Wage woes today and joyless jobs market tomorrow

After inflation, real pay (including bonuses) fell by 2.5% and regular pay, excluding bonuses, was down 3%. It’s another record drop in real regular pay. Before inflation, total pay (including bonuses) grew 5.1% in the year to April-June and regular pay was up 4.7%.

In the public sector, total pay was up just 1.8%, compared to 5.9% in the private sector. The unemployment rate rose slightly and the employment rate dropped back, while vacancies fell for the first time in two years.

The ONS has released employment and wage data for the year to April-June: UK Labour Market: August 2022 – Office for National Statistics (ons.gov.uk)

Sarah Coles, senior personal finance analyst, Hargreaves Lansdown said: “We’re facing wage woes today and a joyless jobs market for tomorrow. There was another record plunge in real wages, as employers struggled to keep up with runaway inflation. Meanwhile, early weakness in the jobs market could be a sign of even more pain to come. We’re all going to be worse off, so we need to make plans.

We’ve seen weakness creep into the employment figures for the first time in a long time. The rise in the unemployment rate, fall in the employment rate and drop in vacancies aren’t dramatic, but they’re a change in direction, and may well spell more trouble ahead. The threat of recession is never far from people’s minds, and the fall in GDP in the second quarter of the year raises the risk we could be in recession right now. Wobbles in the job market are another sign of even tougher times ahead.

Wages plunge

Wages dropped even further behind inflation in the year to June, and with inflation continuing to climb, we can expect this to continue for the foreseeable future. It’s easy to see why, because few employers can stretch to double-digit pay rises when the price of everything else is going through the roof too. So with inflation predicted to peak above 13% this year, we can expect things to get worse before they get better.

In some industries, the overall figures are obscuring even more pain. Public sector growth was just 1.8% (compared to 5.9% in the private sector). It means 5.72 million public sector workers face horrible real pay cuts, and they’re not alone. Pay in manufacturing is up just 4.1% – just over half the rate of inflation at the time. Even the business services and finance sector and construction – both at 6.3% – fell behind inflation at the time of 8%. The wholesale, retail, hotels and restaurants sector saw pay rise 7.7% – but this is affected by the fact that a year ago there were more people in this sector on furlough, and therefore earning less than usual.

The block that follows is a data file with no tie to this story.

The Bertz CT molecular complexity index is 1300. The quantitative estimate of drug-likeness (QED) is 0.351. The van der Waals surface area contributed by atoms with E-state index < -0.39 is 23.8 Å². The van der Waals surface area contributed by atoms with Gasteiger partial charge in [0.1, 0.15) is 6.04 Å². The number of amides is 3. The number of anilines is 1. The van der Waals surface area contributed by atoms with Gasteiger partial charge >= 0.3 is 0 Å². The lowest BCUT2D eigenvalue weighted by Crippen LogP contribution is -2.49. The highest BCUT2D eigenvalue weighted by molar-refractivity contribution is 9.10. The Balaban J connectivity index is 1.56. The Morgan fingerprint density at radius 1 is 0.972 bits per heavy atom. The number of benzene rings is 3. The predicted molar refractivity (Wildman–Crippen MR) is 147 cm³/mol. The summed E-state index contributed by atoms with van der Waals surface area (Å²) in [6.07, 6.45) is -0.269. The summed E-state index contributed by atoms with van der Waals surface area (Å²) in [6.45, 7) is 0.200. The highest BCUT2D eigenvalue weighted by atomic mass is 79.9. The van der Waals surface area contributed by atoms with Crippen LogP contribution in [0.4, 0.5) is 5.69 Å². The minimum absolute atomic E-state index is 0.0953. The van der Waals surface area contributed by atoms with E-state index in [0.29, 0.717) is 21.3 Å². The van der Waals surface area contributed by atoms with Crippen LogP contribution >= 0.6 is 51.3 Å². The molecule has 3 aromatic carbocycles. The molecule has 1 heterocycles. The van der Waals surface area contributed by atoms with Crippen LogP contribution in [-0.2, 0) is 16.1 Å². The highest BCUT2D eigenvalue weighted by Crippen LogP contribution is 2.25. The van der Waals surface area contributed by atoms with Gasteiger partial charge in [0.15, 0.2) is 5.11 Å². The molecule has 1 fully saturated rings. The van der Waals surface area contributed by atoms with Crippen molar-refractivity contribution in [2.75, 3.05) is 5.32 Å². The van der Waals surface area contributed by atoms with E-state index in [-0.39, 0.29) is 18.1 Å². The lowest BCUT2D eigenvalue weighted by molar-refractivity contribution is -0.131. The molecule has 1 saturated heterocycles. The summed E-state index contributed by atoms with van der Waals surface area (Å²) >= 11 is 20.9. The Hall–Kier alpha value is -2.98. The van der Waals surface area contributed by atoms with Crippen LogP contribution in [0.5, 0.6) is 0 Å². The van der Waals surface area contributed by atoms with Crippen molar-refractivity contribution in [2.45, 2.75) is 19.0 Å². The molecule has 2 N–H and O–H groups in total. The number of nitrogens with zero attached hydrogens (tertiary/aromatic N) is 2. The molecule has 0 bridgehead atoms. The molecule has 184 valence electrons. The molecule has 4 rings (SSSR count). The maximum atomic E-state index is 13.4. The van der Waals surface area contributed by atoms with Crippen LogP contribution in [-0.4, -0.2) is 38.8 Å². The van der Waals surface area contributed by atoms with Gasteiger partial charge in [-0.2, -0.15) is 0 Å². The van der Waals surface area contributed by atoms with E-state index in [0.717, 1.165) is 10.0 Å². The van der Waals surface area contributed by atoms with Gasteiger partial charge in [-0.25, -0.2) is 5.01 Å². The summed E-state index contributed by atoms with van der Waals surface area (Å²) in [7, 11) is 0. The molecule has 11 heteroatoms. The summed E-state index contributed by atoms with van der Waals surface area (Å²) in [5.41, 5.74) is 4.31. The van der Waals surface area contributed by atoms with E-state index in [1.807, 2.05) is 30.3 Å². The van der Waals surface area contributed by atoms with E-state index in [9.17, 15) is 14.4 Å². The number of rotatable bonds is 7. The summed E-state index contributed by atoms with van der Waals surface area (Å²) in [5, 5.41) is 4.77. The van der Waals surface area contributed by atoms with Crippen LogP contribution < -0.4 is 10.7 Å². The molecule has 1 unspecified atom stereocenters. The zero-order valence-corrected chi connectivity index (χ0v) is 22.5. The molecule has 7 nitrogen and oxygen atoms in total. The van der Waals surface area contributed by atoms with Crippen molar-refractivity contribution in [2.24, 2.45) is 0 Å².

Bonuses also made a big difference, because they’re still at relatively high levels. It’s why total pay is rising at roughly the same level as in 2009 once inflation is taken into account, while pay without bonuses saw a record fall. It means those in jobs and industries where bonuses aren’t part of the package are facing even bigger challenges.

Inflation doesn’t hit us all equally either. The Institute for Fiscal Studies found that right now the poorest fifth of earners face inflation of 10.8% while the richest fifth face price rises of 8.5%. The gap will grow by October, so that the poorest fifth have inflation of 17.6% and the richest fifth 10.9%. It means that the lowest paid are seeing their income fall even further behind the price rises they face personally – and that things will get even tighter in October.

The cost-of-living payments were initially supposed to close the gap for those on the lowest incomes in October, so that when they were added into pay and benefits, their income was broadly flat. However, this was calculated in May and the world has changed dramatically since then, so that everyone is worse off. The IFS calculated that an out-of-work single parent will be £460 poorer, an average earner £760 worse off and the top quarter of earners £1,440 worse off.

There’s still the possibility that the government will step in. Both candidates for Prime Minister have pledged some support with energy bills. The problem is that right now we don’t know who will be in the post in October – let alone exactly what they plan to do, or when. It means we need to take steps now to prepare for the worst. Now is the time to consider whether there are any energy-saving steps we haven’t taken, and whether there is anywhere else we can cut any costs at all. By this stage in the crisis, it’s incredibly difficult to squeeze our spending, but we need to do whatever we can to keep our heads above water.

Other figures from the release

  • Job vacancies fell for the first time since June-August 2020 – down 19,800 to 1.274 million.
  • The number of full-time employees reached another record high. In July it was up 73,000 to 29.7 million.
  • The employment rate in April-June was 75.5%, 0.1 percentage point lower than the previous month and 1 percentage point below pre-pandemic levels.
  • The unemployment rate was 3.8%, up 0.1 percentage point from the previous quarter, but still down 0.2 percentage points from before the pandemic.
  • The number of people unemployed for up to a year rose, and those unemployed for 6-12 months rose for the first time since April 2021. Those unemployed for over a year fell slightly.
  • The economic inactivity rate was unchanged at 21.4%. However, it was still up 1.2 percentage points since the start of the pandemic. In the previous three months there was a rise in those who are inactive because of long term sickness.
  • Job to job moves have slowed, but remain higher than usual.
  • The redundancy rate fell by 0.6 per thousand employees to 1.9 per thousand employees.